How Insomnia May Lead To Depression

Insomnia is considered a hallmark of depression today. In fact, about 80% of people who are depressed say they either have difficulty falling asleep or staying asleep. Only about 15% of people who feel depressed find themselves sleeping excessively.

Understanding the Relationship Between Insomnia and Feeling Depressed

Research shows that the inability to sleep may unleash a person’s depressed state. Michael Perlis, Ph.D., has conducted studies showing that the inability to sleep oftentimes precedes a person’s depressed state by approximately 5 weeks. Throughout the course of a new episode, sleep disorders tend to intensify too.

When a sleep disorder such as insomnia brings about depression it’s because of what happens within your nervous system. This is also why treating sleep disturbances is so important: It can forestall a depressant episode or keep it from becoming chronic.

This isn’t just because people who are depressed tend to wake up earlier and have less sleep. Their sleep cycle also becomes abnormal. People who feel depressed enter REM (rapid eye movement) sleep faster. This is the sleep that leads to vivid dreaming. When a depressed person quickly falls into this sleep it’s noticeably denser, intenser, and longer-lasting. It’s meant to help with emotional memory and thus regulate a person’s mood. When it’s intensely activated in the way that happens when someone is suffering from depression it results in the consolidation of negative memories. What this means is that someone who feels depressed becomes overly biased towards remembering bad things. This is because they aren’t as capable of discharging their negative feelings.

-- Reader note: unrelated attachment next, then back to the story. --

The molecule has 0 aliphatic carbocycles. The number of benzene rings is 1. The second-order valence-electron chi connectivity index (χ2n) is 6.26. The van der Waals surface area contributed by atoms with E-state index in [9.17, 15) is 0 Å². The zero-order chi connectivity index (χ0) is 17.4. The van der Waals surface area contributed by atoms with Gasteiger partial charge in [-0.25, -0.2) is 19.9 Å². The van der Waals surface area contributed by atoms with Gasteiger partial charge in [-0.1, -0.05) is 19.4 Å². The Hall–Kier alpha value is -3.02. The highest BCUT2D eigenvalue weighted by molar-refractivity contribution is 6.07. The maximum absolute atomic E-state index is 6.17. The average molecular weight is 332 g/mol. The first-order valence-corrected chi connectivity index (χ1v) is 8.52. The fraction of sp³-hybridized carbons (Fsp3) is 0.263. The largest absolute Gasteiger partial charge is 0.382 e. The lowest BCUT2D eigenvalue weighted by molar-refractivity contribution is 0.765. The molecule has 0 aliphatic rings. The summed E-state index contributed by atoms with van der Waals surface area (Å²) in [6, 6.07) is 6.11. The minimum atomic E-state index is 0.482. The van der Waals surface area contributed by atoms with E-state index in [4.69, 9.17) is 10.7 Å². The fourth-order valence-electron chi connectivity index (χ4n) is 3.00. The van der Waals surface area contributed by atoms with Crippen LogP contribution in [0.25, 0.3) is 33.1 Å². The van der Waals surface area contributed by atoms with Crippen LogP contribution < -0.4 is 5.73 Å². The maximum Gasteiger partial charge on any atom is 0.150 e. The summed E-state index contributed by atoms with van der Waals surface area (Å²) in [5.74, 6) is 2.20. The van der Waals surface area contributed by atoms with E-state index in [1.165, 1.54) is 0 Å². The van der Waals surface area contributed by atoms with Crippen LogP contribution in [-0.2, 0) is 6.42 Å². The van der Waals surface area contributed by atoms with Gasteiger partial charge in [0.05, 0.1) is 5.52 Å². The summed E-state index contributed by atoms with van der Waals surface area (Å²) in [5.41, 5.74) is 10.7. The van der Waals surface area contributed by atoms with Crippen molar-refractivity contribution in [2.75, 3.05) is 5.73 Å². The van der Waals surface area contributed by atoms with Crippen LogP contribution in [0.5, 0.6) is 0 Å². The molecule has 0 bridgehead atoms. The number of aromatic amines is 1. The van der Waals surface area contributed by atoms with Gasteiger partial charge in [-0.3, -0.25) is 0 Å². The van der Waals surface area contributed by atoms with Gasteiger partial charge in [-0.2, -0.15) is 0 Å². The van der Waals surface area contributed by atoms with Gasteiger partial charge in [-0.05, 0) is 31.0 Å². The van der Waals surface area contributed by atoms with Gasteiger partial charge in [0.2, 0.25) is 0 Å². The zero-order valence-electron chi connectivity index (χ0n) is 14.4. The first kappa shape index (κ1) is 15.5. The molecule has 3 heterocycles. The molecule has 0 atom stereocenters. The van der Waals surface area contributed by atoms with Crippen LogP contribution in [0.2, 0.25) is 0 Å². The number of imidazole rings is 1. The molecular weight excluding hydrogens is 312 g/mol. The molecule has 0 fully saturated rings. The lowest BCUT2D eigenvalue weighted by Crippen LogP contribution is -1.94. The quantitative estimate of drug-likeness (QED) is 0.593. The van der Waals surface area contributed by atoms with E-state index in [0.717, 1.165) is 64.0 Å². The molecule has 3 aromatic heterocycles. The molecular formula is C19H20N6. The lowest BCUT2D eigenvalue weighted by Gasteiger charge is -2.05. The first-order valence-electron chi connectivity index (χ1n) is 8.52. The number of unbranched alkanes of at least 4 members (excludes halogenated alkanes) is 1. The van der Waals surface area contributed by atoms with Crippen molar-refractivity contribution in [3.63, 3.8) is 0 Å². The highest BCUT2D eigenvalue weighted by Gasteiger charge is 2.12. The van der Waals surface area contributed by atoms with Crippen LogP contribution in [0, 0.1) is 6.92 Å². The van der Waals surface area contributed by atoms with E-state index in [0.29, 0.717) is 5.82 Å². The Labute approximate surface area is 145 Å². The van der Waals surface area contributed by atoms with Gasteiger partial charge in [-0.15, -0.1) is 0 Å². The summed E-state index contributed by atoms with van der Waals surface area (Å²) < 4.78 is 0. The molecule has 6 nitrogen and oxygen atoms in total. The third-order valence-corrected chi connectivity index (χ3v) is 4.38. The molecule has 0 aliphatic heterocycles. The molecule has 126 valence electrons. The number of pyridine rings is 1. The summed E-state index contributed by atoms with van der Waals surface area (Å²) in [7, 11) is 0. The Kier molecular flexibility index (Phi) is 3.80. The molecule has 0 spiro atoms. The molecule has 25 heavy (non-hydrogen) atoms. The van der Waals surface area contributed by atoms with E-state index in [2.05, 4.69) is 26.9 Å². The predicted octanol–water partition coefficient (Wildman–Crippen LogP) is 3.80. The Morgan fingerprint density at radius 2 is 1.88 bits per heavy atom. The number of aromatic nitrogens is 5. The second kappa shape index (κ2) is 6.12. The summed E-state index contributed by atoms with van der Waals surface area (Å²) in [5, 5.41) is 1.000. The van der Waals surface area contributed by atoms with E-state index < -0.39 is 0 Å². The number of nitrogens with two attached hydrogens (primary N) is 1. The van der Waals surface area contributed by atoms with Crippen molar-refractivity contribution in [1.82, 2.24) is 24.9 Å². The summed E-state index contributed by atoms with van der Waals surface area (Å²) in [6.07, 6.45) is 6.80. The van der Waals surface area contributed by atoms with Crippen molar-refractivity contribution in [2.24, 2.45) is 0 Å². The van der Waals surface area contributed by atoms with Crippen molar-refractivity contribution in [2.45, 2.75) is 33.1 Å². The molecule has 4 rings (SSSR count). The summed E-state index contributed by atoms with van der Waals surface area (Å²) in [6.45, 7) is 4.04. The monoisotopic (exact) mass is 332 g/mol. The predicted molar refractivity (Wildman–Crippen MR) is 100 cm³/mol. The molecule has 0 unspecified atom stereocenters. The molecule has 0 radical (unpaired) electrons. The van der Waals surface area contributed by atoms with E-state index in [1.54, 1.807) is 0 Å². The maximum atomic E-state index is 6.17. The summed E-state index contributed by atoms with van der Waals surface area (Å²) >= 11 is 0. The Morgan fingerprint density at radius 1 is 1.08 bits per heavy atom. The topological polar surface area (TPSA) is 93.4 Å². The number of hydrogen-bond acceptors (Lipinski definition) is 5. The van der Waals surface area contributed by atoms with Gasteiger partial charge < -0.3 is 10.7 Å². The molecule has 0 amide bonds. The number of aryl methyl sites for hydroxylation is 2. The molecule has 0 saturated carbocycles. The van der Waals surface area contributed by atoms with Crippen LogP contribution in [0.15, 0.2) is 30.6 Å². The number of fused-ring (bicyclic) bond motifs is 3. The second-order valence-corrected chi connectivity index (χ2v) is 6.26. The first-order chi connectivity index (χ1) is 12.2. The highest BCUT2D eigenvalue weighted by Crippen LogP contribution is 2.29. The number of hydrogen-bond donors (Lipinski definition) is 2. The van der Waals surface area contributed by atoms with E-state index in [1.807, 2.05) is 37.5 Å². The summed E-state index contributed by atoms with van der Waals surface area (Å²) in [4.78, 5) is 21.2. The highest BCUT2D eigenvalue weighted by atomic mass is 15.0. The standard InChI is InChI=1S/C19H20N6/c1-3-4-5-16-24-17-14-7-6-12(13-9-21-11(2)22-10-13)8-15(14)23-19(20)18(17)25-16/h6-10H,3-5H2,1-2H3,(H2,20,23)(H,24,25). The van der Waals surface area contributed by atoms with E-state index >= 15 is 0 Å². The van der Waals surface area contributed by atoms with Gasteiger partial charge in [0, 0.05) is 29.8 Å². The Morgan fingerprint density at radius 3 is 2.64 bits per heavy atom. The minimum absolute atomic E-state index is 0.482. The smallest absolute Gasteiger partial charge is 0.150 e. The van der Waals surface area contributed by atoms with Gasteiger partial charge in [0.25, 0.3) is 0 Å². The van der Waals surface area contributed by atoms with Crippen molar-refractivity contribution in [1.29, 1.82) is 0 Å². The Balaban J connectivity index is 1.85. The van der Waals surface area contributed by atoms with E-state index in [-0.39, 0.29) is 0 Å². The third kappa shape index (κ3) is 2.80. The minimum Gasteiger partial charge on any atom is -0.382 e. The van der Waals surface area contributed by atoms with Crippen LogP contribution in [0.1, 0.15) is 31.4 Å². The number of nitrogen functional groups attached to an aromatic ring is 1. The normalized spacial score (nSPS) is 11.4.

Making Sense of the Relationship

Insomnia results in a variety of symptoms including:

● Fatigue
● Loss of interest in activities
● Memory problems
● Irritability
● Concentration issues
● The inability to experience pleasure
● Loss of libido
● Weight loss

In short, it leads a person to become depressed. However, it’s important to understand that this depressed state is secondary to sleep issues. Nevertheless, it still disrupts the brain and acts as a stressor itself. This is why it leaves people even more vulnerable to becoming depressed, which is why it’s also a precipitator of depression.

Sleep disturbances also make it more difficult for people to deal with stressors in their home lives, while at work, or in social situations. This will oftentimes leave a person feeling as though things are out of control, which results in the feeling of helplessness. Such negative feelings will then spread. They may also dredge up negative memories and amplify negative thoughts. This creates the pessimistic cloud that depressed people find themselves dwelling under.

With this in mind, many of today’s doctors believe that disordered REM sleep is a hallmark of depression. They’ve seen this continue even when a person no longer feels depressed. This is why the person is much more likely to slip back into a depressed state again. While their insomnia may improve for a while, it’ll progressively grow worse again leaving them tail spinning into yet another depressing episode.

Treating the Relationship and Restoring Health

According to Perlis the best way to stop the entire collision course is with cognitive-behavioral treatment that’s aimed specifically at curbing insomnia. This may prevent a person from having to battle through a full-blown episode of depression. However, once the episode has begun it’s still possible to hasten recovery with this type of behavioral treatment. Therapy is also considered a great addition to other standard treatments here.

If you find yourself dealing with any of these issues, contact the Advantage Mental Health Center in Tampa Bay, FL today. They can help both your mind and your body get the rest you need.

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